what do you think is the secret of capturing the heart and mind of a producer?
Mind - that they have. Heart - not so sure. As I've captured neither I'm not in a position to say. But having heard some of this breed tell their war stories - both South African and Hollywood (Meg LeFauve) - I'm amazed they stay sane and sober. (A presumption on my part). Being a producer must surely be one of the most sanity-endangering vocations known to humankind. That any film ever gets made is a miracle - and I doff my hat to those who get movies made - and make money out of them. Producers' risks are huge, their stress is overwhelming, their tactics are venal and, if it all comes together, their rewards must be a major high. Producers want material that is not going to be a logistical and financial schlep to make, and keep animals out of it. They also want a story that entertains, because to get people to go out and pay to see a movie it "must be a ride" - to quote Meg LeFauve.
is there an easy way of writing a screenplay?
I presume the folks whom Hollywood frequently relies on to turn mediocre scripts into Oscar-winning magic might find it easy they've done it so often.
any tips on writing a screenplay?
Just get started - give yourself deadlines and targets. Don't procrastinate by waiting for the muse, a video machine and a library of well-written movies, printouts of Oscar-winning scripts pulled off the web, and a good red to loosen up the inhibitions.
how important is structure - the so-called hollywood formula?
Some successful movies have bucked the Hollywood formula as explained by the likes of Syd Field. Story-telling is an ancient art and if the three-act structure works, why change it? One of the Moondance delegates declared it was her life's ambition to destroy the three-act structure as imposed on the world by Greek men. Good luck to her. She also insisted on wearing a full real-fur coat, which went down like a lead balloon in eco-conscious Colorado.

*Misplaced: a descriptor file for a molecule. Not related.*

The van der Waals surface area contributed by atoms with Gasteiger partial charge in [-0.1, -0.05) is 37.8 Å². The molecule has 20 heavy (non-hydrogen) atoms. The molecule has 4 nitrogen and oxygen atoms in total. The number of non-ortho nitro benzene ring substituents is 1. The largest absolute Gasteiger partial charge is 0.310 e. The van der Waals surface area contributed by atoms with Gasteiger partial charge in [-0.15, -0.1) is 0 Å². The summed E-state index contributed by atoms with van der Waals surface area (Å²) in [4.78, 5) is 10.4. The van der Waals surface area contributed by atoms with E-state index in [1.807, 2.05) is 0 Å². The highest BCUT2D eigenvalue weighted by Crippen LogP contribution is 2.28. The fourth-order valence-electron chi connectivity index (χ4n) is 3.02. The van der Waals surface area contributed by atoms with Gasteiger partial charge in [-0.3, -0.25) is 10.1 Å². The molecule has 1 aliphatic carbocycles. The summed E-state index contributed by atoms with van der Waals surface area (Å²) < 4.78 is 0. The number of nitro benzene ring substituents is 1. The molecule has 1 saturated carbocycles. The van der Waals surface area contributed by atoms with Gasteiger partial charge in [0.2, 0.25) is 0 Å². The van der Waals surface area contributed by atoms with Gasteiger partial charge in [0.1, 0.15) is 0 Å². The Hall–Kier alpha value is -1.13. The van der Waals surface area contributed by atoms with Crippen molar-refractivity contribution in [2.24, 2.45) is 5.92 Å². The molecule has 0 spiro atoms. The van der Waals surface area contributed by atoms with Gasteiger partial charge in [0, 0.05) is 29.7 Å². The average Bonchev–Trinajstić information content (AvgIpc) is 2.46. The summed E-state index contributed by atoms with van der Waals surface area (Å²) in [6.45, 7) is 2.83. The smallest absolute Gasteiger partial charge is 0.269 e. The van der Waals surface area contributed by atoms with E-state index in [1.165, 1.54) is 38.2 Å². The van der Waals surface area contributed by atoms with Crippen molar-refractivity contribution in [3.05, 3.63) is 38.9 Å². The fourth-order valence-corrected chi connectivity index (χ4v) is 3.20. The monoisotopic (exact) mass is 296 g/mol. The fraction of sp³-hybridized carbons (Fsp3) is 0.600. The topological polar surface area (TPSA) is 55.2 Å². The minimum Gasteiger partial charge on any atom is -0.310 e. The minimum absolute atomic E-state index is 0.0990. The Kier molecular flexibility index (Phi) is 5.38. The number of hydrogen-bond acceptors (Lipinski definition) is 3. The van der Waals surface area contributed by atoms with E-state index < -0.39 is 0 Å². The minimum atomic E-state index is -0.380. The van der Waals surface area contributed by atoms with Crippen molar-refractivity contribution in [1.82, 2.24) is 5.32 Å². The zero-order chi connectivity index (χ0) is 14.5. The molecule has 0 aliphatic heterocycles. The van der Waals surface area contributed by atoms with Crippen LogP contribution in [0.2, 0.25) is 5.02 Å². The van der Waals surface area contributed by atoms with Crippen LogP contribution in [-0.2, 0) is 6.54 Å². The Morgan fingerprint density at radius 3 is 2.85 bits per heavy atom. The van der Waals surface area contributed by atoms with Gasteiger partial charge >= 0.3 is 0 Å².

what makes a screenplay work?
Eight essential ingredients - suspense, laughter, violence, hope, heart, nudity, sex and a happy ending. This advice comes from the script of The Player - Robert Altman's movie about Hollywood.
what is death to a screenplay?
Ignoring the above, pushing a message and forgetting that a story is about people, not issues.
how do you see the future for writers in south africa
There seems to be more opportunities - local content TV programming helps. And there are genuine endeavours to create opportunities and initiatives. So it can only get better.
how do you sustain the passion for your project?
With difficulty - particularly as I was unable, before Moondance, to get anyone to read it, give considered judgement and constructive feedback. I believed I had a good story to tell. It has universal appeal and will therefore find an international audience and make money. I phoned most SA production companies and found the doors closed to me because I was unknown, they didn't read unsolicited scripts, were "too busy" to take on new projects, etc, etc. I pitched at Sithengi and learned that the world was not interested in stories that are too obviously South African. But I had earlier sent my script to a family contact, an assistant director, in the UK movie industry. He gave me encouraging feedback, felt it was better than many of the scripts that got UK government funding, and that it could be made into a worthwhile movie for an average budget. He made suggestions on re-writing the ending, pointed out what bits were confusing. He's since dropped out of the movie industry to sail around the world for a while, declaring himself not cynical enough to survive the movie industry. His comments made me realise that someone, somewhere might be interested in making my movie. I browsed the web in search of worthwhile international script competitions which I could use as a 'door-opener' if I fared well. There are plenty of competitions, but few seemed to have much credibility. Then Moondance came along and I entered.
a highlight at moondance?
Having a brief opportunity to discuss my script with Meg LeFauve. We agreed up front that my movie was unlikely to be made by an American for American audiences. I knew that while writing it. Having reached that understanding, we then went on to discuss the story and the structure. She's smart, quickly pinpointed a problem with the second half, suggested a cure, and was most encouraging.
what is happening to phumzile's beads?
It is being read by 2 producers in New York, a German producer who has read the script, has offered to be my manager and search for folks to finance and make it, a local production company has now read it and has declared interest in being involved in taking it further if I can find financial backing and distribution interest. The doors are opening, thanks to Moondance. Since returning from Moondance I've been too busy catching up on the activities that pay the rent to make any considered decisions about signing away my rights. But I'll get to that soon.